The pandemic has been a source of financial stress and worry for many people. It has affected investors across the board, from beginner to expert. The source of all this stress is market volatility, which hasn’t been this high since the market crash of 1987 over 30 years ago. - not to mention the fact that this is the largest volatility spike linked to a disease outbreak in history.1
Living through COVID-19 is stressful enough. Feeling hopeless about an unpredictable stock market certainly isn’t any help. If you’re one of many worrying about their investments, these are some dependable ways to reduce stress and make a plan moving forward.
Mental Health Is Key
Stress is known to have many negative effects which have been noted by Psychological professionals. It impacts sleep, cognition and overall physical health.2 In times of financial as well as social uncertainty, it’s important to first regulate your mental wellbeing; high stress levels actually change human perception, increasing the likelihood of impulsive decision-making.3 This is why it is important to manage stress with your lifestyle first, before making any major investment changes. Financial advisors can play a major role by keeping you from making snap emotional decisions.
Reducing Stress Without Changing Your Finances
Stress makes us feel as if we’re losing control. This is why it’s vital to take control of your lifestyle, independent of finances, wherever you can. The following suggestions have been proven to have positive effects:4
- Focus on being healthy. Some tried and true suggestions: get up and move (exercise is always a good thing), go to bed (aim to get a good night’s sleep every night), be aware of your eating habits (what you eat matters). You should also allocate time to engage in recreational activities that make you happy, or even explore a new hobby.
- Don’t use unhealthy coping mechanisms. These can be harder to recognize than one might expect. Don’t smoke or drink in excess to cope with stress, but also be wary of overworking yourself or unnecessary risk-taking.
- Don't isolate yourself. Staying connected socially can help reduce stress.5 Experiencing the combined effects of financial stress and social distancing measures due to COVID-19 makes people susceptible to feelings of isolation. Lean into your support system and connect with others to avoid feeling consumed by anxious thoughts.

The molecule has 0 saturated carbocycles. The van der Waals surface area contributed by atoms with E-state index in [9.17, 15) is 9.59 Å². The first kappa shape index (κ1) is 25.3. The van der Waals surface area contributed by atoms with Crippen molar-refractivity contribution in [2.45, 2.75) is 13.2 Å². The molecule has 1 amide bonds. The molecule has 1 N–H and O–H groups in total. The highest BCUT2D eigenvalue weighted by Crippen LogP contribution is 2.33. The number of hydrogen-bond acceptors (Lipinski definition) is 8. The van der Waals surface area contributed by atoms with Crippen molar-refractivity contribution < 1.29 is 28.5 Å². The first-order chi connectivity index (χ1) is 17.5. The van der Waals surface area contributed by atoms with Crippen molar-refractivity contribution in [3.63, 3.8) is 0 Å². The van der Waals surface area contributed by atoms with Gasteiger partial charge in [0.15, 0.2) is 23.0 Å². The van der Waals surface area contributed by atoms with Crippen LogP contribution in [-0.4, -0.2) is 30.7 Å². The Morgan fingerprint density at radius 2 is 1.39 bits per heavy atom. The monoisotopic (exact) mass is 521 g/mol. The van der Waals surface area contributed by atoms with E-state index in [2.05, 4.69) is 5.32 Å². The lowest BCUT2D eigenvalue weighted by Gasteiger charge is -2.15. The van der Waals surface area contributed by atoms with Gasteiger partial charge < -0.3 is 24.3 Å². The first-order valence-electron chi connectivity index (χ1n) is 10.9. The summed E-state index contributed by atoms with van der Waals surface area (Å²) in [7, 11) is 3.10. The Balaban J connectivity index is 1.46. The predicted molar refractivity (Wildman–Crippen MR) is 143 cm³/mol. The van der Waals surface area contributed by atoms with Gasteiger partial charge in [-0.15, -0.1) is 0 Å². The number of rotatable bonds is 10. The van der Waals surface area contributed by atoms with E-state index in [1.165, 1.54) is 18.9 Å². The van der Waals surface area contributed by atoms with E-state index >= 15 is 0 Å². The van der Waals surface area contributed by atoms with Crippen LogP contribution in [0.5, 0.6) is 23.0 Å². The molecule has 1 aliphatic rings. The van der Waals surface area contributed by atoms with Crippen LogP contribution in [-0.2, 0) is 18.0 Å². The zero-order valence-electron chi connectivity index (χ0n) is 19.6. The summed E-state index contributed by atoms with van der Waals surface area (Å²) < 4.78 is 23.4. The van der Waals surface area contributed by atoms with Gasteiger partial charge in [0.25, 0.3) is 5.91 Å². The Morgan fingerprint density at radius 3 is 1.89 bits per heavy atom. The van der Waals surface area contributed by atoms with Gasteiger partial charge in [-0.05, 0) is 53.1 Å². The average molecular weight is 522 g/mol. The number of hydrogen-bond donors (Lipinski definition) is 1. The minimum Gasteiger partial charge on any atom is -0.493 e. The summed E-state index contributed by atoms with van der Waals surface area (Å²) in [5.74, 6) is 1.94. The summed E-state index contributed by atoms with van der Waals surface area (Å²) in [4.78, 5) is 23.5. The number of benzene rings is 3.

Dealing With A Volatile Market
While all of the previously mentioned actions can help you deal with stress, it’s impossible to do without addressing the elephant in the room: the stress from your investments.
The first step is to accept the fact that the Market will always go up and down. The optimistic bull run of the past 11 years took a swift downturn, and we’re now in a period of uncertainty.6 During periods like this, reducing anxiety can be difficult but if you keep the following guide lines in mind you may find your anxiety reduced.
Give It A Rest
Over-checking your portfolio is ill-advised in general and even more so during market downturns. Most investors are in it for the long run and downturns are part of that process. If you are constantly checking your investments, you may be causing undo stress. That stress may cause you to make a snap decision which may feel good in the moment, but cause greater discomfort over time. It may be in your best interest to pause and step away from your investments in order to gain perspective.
Think About Your Goals
While you should avoid over-checking, downturns are a great time to assess your investments and see if they are line with your long term goals. If you don’t invest, how do you expect to achieve your goals?
Even though the stock market brings periods of uncertainty, if you are a long term investor, your goals likely haven’t changed. Remember that your investment plans will outlast a period of market volatility.
Decision Making And Your Investments
If you have an advisor, talk to them about your concerns. If you don’t have an advisor and think it’s time to work with one, now’s an opportune time. No matter your circumstances, the fundamental piece of advice is to avoid making an uninformed decision. Patiently observing your losses isn’t easy - but note that as bear markets average losses of 33 percent, bull markets are much longer in duration and come with average gains of 159 percent.7
Remember that the market goes up more often than it does down and bear markets are a normal part of investing. It difficult to remain positive in the face of gloomy news wherever you look. It’s difficult to watch the value of your investments decrease but remember, long-term returns will outweigh the short-term losses. Until then, focus on your mental wellbeing and solidify your financial plans.